Use gImageReader to Extract Text From Images and PDFs on Linux

Brief: gImageReader is a GUI tool to utilize tesseract OCR engine for extracting texts from images and PDF files in Linux.

gImageReader is a front-end for Tesseract Open Source OCR Engine. Tesseract was originally developed at HP and then was open-sourced in 2006.

Basically, the OCR (Optical Character Recognition) engine lets you scan texts from a picture or a file (PDF). It can detect several languages by default and also supports scanning through Unicode characters.

However, the Tesseract by itself is a command-line tool without any GUI. So, here, gImageReader comes to the rescue to let any user utilize it to extract text from images and files.

Let me highlight a few things about it while mentioning my experience with it for the time I tested it out.

gImageReader: A Cross-Platform Front-End to Tesseract OCR


To simplify things, gImageReader comes in handy to extract text from a PDF file or an image that contains any kind of text.

Whether you need it for spellcheck or translation, it should be useful for a specific group of users.

To sum up the features in a list, here’s what you can do with it:

  • Add PDF documents and images from disk, scanning devices, clipboard and screenshots
  • Ability to rotate images
  • Common image controls to adjust brightness, contrast, and resolution
  • Scan images directly through the app
  • Ability to process multiple images or files in one go
  • Manual or automatic recognition area definition
  • Recognize to plain text or to hOCR documents
  • Editor to display the recognized text
  • Can spellcheck the text extracted
  • Convert/Export to PDF documents from hOCR document
  • Export extracted text as a .txt file
  • Cross-platform (Windows)

Installing gImageReader on Linux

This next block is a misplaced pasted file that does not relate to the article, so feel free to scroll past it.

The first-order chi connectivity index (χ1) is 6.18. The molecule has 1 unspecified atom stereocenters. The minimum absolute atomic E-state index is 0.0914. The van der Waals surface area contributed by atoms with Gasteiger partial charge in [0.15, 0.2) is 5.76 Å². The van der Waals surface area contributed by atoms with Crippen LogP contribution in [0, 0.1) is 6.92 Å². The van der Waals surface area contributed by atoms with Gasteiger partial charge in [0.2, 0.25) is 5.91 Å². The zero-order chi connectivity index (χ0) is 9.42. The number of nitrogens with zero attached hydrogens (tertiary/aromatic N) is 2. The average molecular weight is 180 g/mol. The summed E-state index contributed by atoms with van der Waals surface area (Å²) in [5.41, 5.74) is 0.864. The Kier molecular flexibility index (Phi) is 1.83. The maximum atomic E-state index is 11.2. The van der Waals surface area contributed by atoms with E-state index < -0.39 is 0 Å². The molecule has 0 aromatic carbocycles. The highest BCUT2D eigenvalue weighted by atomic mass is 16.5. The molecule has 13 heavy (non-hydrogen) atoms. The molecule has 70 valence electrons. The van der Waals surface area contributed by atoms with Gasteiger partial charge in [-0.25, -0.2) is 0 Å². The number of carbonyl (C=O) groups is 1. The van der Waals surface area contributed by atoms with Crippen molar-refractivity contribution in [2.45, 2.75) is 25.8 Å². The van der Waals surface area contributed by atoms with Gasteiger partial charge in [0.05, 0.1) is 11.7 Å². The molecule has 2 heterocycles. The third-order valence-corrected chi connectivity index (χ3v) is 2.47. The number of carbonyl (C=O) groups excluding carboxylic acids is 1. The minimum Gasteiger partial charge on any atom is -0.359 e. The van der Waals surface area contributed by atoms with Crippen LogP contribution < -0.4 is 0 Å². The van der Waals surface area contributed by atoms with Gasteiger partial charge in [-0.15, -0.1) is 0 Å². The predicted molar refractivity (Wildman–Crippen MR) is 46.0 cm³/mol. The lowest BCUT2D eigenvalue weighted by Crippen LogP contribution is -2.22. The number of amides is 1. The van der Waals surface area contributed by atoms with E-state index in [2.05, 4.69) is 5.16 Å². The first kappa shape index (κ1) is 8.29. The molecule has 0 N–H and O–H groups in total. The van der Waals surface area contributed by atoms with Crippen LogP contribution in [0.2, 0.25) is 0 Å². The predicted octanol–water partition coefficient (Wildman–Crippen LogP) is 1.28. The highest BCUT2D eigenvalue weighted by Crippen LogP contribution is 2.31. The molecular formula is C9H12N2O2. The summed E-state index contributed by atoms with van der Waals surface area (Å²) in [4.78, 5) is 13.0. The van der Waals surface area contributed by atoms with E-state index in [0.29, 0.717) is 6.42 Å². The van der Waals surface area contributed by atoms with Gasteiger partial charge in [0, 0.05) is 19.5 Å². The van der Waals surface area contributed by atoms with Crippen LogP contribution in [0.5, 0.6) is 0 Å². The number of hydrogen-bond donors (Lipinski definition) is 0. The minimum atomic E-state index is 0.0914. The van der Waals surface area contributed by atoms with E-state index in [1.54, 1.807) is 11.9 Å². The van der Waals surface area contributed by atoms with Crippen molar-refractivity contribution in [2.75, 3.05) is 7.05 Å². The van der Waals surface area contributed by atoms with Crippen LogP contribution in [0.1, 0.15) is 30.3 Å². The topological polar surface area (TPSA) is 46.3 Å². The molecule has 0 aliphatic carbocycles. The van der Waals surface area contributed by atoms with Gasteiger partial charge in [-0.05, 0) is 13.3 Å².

Note: You need to explicitly install Tesseract language packs to detect from images/files from your software manager.

tesseract language pack

You can find gImageReader in the default repositories for some Linux distributions like Fedora and Debian.

For Ubuntu, you need to add a PPA and then install it. To do that, here’s what you need to type in the terminal:

sudo add-apt-repository ppa:sandromani/gimagereader
sudo apt update
sudo apt install gimagereader

You can also find it for openSUSE from its build service and AUR will be the place for Arch Linux users.

All the links to the repositories and the packages can be found in their GitHub page.

Experience with gImageReader

gImageReader is a quite useful tool for extracting texts from images when you need them. It works great when you try from a PDF file.

For extracting images from a picture shot on a smartphone, the detection was close but a bit inaccurate. Maybe when you scan something, recognition of characters from the file could be better.

So, you’ll have to try it for yourself to see how well it works for your use-case. I tried it on Linux Mint 20.1 (based on Ubuntu 20.04).

I just had an issue to manage languages from the settings and I didn’t get a quick solution for that. If you encounter the issue, you might want to troubleshoot it and explore more about it how to fix it.

gimagereader 1

Other than that, it worked just fine.

Do give it a try and let me know how it worked for you! If you know of something similar (and better), do let me know about it in the comments below.

About the author
Ankush Das

Ankush Das

A passionate technophile who also happens to be a Computer Science graduate. You will usually see cats dancing to the beautiful tunes sung by him.

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